10 thoughts on “Honohan: Adverse selection and moral hazard in forecasting and limiting arrears and loan losses on mortgages”

  1. I’ve said it before and I’ll say it again:

    The size of the arrears disaster in the Irish banks should be seen as indicative of continued poor management within the banks – full stop.

    They screwed up the lending side of the business when blowing the bubble – and now they’ve screwed up the recovery side of the business after the bubble burst.

    Zombie banks – that’s all they are.

  2. It was the governor’s job not to hand a veto to banks. Why am I reading in by Sunday newspaper that “only one in seven qualifies for debt deals”. This is the solution after kicking the can down the road for 5 years? Well obviously it is not a solution.

  3. Banks are as WGU says failing on this. See piece in the examiner Saturday on BTL forbearance.

  4. No sign of the word ‘manageable’. What is it Lex always says about $uckups?
    Admit, be humble, declare the full whack, keep it short, move on.

    The banks did none of that.

  5. Interesting.

    ‘banks with a large market share will partly internalise, and take account of, the systemic damage caused by widespread unresolved debt distress and excessive repossessions. ‘

    …’ But the lack of clarity about the consequences of accumulating arrears has likely contributed to moral hazard for the lender, as growing numbers of stressed borrowers decide for whatever reasons to deprioritise mortgage servicing.’

    “Wait-and-see” erodes the remaining life-time resources of the household available to service long-term debt, it heightens aggregate economic uncertainty, and can have spill-over effects on the behaviour of others, ultimately undermining the functioning of the economic and financial system.’

    Hee haw. Stall alarm. Banks unable to maintain airspeed. Political will insufficient to turbocharge recovery of householder debt. Sovereign default risk rising.

  6. quite a few US ref’s most a bit dodgy,todays numbers..
    “U.S. properties foreclosed in the third quarter of 2013 were in the foreclosure process an average of 551 days, up 5 percent from 526 days in the second quarter and up 44 percent from 382 days in the third quarter of 2012. New York and New Jersey continued to have the most protracted timelines, 1,037 days and 1,014 days respectively. Florida (929 days), Illinois (828 days) and Connecticut (693 days) also substantially exceeded the national average. The shortest time to foreclose was in Maine, 160 days, followed by Texas, Alabama, and Virginia, all with averages under 190 days.”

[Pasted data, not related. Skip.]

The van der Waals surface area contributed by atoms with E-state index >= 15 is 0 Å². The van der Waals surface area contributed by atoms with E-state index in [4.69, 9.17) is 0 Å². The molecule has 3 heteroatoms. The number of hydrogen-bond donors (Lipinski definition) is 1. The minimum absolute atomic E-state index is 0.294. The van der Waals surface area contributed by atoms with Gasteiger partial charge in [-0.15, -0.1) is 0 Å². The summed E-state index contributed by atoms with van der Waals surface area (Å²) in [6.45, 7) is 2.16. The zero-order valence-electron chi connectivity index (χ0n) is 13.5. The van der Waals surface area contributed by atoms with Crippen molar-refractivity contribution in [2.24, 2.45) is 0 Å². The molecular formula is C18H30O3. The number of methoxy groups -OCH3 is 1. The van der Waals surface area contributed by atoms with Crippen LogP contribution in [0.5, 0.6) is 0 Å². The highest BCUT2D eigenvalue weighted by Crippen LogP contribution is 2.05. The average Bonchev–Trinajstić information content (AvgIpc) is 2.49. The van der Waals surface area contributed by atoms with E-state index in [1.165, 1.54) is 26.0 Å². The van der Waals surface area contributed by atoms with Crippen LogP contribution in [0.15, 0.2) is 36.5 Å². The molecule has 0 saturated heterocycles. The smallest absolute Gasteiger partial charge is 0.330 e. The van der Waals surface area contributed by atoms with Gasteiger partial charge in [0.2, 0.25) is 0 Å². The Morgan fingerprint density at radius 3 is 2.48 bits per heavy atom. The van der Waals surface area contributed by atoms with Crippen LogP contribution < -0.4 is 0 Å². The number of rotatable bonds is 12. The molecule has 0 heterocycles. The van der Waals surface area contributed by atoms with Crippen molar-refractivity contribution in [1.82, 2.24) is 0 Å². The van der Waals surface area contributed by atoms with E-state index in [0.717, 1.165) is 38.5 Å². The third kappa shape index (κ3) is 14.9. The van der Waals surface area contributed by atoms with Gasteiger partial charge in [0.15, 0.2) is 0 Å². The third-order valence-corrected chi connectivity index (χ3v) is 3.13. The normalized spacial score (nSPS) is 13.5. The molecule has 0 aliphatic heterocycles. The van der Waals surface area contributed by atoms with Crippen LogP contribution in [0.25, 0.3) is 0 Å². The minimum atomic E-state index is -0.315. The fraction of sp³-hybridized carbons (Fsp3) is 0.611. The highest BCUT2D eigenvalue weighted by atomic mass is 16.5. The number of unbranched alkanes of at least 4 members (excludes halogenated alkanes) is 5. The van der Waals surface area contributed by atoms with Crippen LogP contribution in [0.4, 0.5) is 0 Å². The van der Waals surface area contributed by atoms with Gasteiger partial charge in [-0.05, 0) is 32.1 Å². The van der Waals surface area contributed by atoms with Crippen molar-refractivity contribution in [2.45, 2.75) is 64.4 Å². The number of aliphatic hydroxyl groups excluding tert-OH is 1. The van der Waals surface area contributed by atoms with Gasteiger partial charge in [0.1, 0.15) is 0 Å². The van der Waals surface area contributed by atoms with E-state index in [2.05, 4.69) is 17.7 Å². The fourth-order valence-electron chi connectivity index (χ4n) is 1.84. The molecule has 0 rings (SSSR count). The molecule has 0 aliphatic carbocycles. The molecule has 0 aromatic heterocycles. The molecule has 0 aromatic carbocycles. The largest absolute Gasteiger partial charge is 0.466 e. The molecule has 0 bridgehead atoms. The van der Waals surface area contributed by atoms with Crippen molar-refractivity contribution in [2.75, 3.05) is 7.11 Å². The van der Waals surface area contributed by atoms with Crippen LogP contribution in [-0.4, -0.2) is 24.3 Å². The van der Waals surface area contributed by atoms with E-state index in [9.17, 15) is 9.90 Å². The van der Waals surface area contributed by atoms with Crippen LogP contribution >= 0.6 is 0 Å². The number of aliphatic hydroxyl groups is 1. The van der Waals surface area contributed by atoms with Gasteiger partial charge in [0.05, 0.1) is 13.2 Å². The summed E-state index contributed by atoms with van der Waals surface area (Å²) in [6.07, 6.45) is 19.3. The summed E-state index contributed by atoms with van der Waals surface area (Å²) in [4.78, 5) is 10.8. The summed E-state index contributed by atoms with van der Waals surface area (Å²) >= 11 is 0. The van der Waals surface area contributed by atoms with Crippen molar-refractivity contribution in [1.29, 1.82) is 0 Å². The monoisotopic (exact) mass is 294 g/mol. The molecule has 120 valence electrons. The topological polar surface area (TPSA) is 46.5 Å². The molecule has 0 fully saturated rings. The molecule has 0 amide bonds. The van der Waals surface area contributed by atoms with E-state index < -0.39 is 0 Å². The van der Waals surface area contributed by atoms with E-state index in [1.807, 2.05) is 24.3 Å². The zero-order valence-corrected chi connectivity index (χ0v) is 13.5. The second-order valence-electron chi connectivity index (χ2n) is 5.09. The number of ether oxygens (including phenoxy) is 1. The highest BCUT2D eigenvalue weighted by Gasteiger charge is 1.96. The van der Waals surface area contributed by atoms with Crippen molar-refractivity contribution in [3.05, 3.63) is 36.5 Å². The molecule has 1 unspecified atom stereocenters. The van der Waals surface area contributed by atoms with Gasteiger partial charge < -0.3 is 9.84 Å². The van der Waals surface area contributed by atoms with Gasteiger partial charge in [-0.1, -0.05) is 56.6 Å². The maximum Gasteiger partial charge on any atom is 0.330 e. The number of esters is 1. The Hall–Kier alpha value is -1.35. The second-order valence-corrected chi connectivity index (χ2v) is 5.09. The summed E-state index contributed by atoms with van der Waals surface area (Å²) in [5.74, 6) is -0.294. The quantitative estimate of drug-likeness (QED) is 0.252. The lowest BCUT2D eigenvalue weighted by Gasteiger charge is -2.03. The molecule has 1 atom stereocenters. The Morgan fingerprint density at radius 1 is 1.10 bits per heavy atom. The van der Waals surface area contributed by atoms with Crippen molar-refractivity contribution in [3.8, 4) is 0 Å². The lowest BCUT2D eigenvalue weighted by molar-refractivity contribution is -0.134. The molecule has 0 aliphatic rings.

http://www.mortgagenewsdaily.com/10102013_realtytrac_foreclosures.asp

  7. On reading the speech it seems that the Central Bank has worked hard in trying to analyse the various data sets from the banks books of mortgage loans in order to better understand the nature of the borrower difficulty and the data set to which the particular distressed borrower falls into. This has to be welcomed.

    What is not welcomed however is the underlying tone by the CB, and by the banks themselves with regards to the CBIs own Consumer Codes.

    Both the CBI and the banks continue to believe that lenders who blatantly broke the CBIs own Consumer Codes at origination of these mortgage deals are still entitled to 100% of their money back. This stance beggars belief.

    It is very evident from listening to the CB and Honohan in particular, that the CB is simply not concerned that the banks it regulated and who acted way beyond and consistently broke the CBI Consumer Codes were in any way at fault. Why Honohon is never questioned on this colossal oversight is beyond me.

    The CB suggesting as it does that credit terms for all mortgages issued in the period under review (largely between 2001 to 2008) should be honoured in almost every respect, suggests a massive double standard. One rule for the banks and another for the end consumer. This is wrong.

    Proper and fair regulation ought not to have the ability to make such a determination. Either the original deals were done properly or they were not i.e. the banks adhered to the codes or they did not.

    With the CB not making or wanting to make any reference to this issue leads one to the belief that the CB considers the original lending deals above board and in compliance.

    We all know this stance is patently wrong but I have never once heard the Prof. indicate that banks, where it can be shown, who acted outside the remit of the CBI Consumer Codes, should as a consequence have to bear the lion’s share of losses if a particular deal has gone wrong. The tone coming from Honohan is that the CBI will do whatever is possible to assist the banks in getting to the problem child borrowers, weed them out and kill them off. It’s as if the end buying property consumer is almost completely at fault for the entire mess.

    I’d suggest to the good Prof. to revisist his job description. He is the prime regulator however his stance over the past year or so has not been that of Regulator but rather as acting as the Govt chief analyst in determining the state of the bank’s mortgage books. That is not his job. Regulators should seek to find fault with those with whom they regulate and fix the errand offender. Fixing the errand offender in this case means banks have to come clean and lose money. Repeat: lose money. Until that particular penny drops we wait for the good ship lady luck to deliver us from this stasis. Luck is never a good strategy to depend on.

  8. @Yields or Bust

    “… banks have to come clean and lose money. Repeat: lose money.”

    Precisely.

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